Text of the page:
We'll look at further concrete variations from the position introduced last time.
Here there are very many ways to play. Black will emphasise the right-hand corner. An exchange such as Black A, White B is very peaceful, but it seems that Black isn't trying to make anything out of first move advantage in playing that way. A pincer such as Black 1 is natural. The real difficulty of codifying opening theory in Go is illustrated by the variations here: I have come across three dozen, looking at Black and White playing once only, many of them in Chinese games. All of the regular pincers, plus the Shusaku diagonal, have been tried by Black. We'll follow just one line, worked out in the 1980s.
Since White's intention is usually to give up the right-hand corner with 2 and 4, Black's choice of pincer makes sense. White 4 is an ideal pincer, but Black 3 is very severe: it is unusual for White to ignore the pincer played as 1, because Black 3 is so good.
Now Black 5 to secure a large corner shows professional attitude. It is also known for Black to play in the left-hand corner at this point, to mitigate the coming attack. With 6 and 8 White makes Black a target. If Black 9 is at A, White can play B for good shape (Hirano 1p-Tei Meiki 2p Kisei 1984).
The game Shirashi 9p against Sakata 9p from the 1981 Honinbo League continued this way. White 5 guards against Black cutting across the knight's move below. The corners are now settled, while Black's group on the side lacks a base.
Now Black took advantage of the gap in White's shape, leading to the cut with 8 and 10. After 18 White ran out with the two stones in the centre, in Sakata style.
In an earlier game also involving Sakata (Black Rin 9p, 1981 JAA Cup) Black had blocked at 2.
The result is certainly not bad for White.
In a number of games Black has therefore reacted with 1, rather than submit to the exchange of advantages. This allows White a free hand to play 2. Now the question will be, is the black pincer stone well placed? If White builds influence that stone may look too close to it, if on the other hand a fight breaks out it might come in handy.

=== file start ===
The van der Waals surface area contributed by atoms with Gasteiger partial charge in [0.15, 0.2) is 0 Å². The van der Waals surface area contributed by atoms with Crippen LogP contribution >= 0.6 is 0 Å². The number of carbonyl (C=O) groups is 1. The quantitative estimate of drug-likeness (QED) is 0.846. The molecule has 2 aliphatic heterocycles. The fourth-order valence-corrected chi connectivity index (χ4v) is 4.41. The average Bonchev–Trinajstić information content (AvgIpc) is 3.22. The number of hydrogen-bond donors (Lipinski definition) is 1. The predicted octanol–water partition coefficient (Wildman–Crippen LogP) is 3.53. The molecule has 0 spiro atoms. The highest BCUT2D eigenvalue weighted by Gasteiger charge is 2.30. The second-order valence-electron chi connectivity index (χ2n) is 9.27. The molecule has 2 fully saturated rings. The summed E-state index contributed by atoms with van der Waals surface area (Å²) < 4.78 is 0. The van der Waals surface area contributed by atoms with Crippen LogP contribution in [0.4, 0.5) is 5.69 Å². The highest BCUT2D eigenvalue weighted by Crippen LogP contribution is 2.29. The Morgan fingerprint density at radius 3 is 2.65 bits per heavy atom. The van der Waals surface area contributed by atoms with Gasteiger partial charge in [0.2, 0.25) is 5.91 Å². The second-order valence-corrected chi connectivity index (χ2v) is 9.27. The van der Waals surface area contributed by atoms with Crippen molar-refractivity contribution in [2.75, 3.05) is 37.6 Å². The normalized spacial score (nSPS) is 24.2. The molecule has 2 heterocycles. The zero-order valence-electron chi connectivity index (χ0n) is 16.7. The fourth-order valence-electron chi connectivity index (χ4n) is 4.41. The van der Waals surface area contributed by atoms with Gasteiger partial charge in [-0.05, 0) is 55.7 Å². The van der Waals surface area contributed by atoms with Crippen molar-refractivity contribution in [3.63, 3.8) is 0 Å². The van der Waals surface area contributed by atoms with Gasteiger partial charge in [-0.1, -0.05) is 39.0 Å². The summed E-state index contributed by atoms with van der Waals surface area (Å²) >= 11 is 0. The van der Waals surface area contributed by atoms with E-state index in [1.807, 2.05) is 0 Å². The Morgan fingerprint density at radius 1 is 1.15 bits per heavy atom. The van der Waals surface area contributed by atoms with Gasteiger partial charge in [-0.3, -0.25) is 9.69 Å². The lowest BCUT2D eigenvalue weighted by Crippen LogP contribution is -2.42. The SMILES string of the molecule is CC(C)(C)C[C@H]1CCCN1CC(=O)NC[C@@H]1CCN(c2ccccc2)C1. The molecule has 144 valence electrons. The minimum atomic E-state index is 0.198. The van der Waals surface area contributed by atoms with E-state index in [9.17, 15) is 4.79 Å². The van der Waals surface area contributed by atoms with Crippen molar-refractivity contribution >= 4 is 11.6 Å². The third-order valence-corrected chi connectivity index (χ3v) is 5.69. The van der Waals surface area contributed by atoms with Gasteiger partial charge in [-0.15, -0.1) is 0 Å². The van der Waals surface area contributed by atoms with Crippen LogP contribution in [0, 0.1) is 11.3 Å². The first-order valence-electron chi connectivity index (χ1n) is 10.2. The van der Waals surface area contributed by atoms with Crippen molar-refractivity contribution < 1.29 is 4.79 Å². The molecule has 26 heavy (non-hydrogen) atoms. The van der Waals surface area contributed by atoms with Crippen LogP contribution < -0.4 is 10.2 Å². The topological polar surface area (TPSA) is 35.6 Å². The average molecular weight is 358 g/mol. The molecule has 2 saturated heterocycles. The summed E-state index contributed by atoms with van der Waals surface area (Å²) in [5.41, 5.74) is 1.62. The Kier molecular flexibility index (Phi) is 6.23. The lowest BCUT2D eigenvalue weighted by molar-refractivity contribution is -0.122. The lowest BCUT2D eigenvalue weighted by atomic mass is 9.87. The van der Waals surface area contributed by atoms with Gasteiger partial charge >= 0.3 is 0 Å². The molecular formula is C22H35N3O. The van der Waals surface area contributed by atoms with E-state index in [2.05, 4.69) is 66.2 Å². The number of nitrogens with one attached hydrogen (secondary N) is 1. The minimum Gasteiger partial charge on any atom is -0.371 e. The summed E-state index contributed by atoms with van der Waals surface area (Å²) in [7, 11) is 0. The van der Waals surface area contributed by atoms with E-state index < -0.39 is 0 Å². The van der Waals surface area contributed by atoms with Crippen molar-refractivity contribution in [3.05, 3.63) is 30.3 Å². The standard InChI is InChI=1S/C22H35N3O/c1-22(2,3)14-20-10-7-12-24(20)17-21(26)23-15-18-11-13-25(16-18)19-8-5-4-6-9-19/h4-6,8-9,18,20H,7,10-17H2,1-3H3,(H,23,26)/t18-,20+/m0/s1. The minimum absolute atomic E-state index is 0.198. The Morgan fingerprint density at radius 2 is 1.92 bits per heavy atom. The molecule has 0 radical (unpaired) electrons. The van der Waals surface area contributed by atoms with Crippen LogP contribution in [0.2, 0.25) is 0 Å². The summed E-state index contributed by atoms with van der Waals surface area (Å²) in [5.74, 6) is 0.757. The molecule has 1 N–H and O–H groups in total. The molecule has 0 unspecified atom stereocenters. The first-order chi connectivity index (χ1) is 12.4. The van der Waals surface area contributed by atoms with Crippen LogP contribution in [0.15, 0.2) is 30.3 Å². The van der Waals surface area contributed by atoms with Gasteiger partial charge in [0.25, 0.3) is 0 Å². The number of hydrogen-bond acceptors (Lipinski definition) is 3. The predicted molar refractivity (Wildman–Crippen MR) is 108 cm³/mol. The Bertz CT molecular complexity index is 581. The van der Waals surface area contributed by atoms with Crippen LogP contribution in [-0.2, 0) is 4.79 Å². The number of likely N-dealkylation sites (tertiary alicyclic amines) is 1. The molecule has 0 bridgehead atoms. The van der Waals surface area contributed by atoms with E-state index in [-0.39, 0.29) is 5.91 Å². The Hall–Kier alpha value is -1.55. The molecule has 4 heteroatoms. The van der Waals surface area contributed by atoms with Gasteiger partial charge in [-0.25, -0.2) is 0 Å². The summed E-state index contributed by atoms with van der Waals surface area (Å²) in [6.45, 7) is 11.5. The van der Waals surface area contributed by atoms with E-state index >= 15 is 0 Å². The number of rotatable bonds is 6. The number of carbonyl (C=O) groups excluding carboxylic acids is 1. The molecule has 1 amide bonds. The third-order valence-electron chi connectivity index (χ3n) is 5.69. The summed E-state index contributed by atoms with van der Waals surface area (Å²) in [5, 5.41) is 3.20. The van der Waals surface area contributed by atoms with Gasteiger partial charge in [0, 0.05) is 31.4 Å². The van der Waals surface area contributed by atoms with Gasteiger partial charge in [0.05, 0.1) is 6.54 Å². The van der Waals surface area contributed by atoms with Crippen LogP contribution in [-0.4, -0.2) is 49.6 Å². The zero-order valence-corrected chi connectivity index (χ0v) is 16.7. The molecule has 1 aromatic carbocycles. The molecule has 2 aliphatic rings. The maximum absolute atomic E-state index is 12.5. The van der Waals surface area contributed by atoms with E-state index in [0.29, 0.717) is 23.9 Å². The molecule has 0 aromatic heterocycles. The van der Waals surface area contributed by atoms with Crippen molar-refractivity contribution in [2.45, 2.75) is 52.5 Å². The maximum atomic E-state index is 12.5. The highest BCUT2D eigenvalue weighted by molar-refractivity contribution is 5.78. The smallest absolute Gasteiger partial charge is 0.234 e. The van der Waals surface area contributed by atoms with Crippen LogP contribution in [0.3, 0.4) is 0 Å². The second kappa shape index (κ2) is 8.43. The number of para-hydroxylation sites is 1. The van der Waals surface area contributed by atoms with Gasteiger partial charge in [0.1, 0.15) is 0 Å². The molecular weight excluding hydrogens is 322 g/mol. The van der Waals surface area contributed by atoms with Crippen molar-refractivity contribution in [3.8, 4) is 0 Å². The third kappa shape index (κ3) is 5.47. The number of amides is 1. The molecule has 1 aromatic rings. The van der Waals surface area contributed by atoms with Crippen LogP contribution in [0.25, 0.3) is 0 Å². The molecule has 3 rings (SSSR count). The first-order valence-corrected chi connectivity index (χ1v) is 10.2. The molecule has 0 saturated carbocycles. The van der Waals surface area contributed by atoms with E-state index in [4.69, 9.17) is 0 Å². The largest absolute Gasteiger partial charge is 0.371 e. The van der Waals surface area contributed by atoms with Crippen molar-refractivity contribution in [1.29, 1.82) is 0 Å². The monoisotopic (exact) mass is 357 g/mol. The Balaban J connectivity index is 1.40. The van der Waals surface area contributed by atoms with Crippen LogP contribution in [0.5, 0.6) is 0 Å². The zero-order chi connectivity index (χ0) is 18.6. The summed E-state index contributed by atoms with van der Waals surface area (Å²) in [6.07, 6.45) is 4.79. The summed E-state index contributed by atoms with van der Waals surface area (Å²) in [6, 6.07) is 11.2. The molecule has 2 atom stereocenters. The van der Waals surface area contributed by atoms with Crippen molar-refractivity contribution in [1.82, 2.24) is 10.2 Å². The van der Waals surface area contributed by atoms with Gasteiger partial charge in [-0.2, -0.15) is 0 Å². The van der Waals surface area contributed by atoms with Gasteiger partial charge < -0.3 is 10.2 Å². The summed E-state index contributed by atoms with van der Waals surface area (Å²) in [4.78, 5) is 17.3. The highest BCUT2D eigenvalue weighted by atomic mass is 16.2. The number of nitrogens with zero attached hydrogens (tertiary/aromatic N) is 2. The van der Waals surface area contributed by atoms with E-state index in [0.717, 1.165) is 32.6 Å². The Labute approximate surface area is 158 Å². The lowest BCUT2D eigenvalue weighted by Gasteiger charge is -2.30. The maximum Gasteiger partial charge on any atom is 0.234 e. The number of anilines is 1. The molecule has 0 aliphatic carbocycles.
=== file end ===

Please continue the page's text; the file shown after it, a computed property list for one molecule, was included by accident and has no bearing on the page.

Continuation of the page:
In this Chinese game from 1989 both White 4 and Black 5 are potentially overplays, and the fight in the corner became complicated with an implicit ko fight.
The following year in the Tianyuan tournament Cao Dayuan played the more orthodox White 4 to build influence. Black used tactics to make the corner very strong, but was left with weak stones on the outside.
A final idea for Black came from top Korean Seo Pong-su. Black plays 1 to stir up an early fight. He tried this in games in 1990/1.
This is from the second outing, an international match against Cao Dayuan of China. (TV Asia Cup 1991). Black does succeed in the aim of making the lower side a fighting area. White however isn't obviously in trouble here (and went on to win).
While it is more than rash to draw conclusions in these matters, it does seem that Black ought seriously to consider helping the left-hand corner in this variation.
The objection to Black jumping out at 1 first before playing 3 is presumably that White takes territory, for which Black has no attacking compensation (because the white group on the side is very stable).
This is how it went in Cho Chikun - Sakata in the 1980 Kisei. Black 9 becomes possible, and then Black played elsewhere. This is in any case a plan with greater dynamic possibilities.
            
First published 11 January 2001 as On Your Side on MindZine,
© Charles Matthews 2000.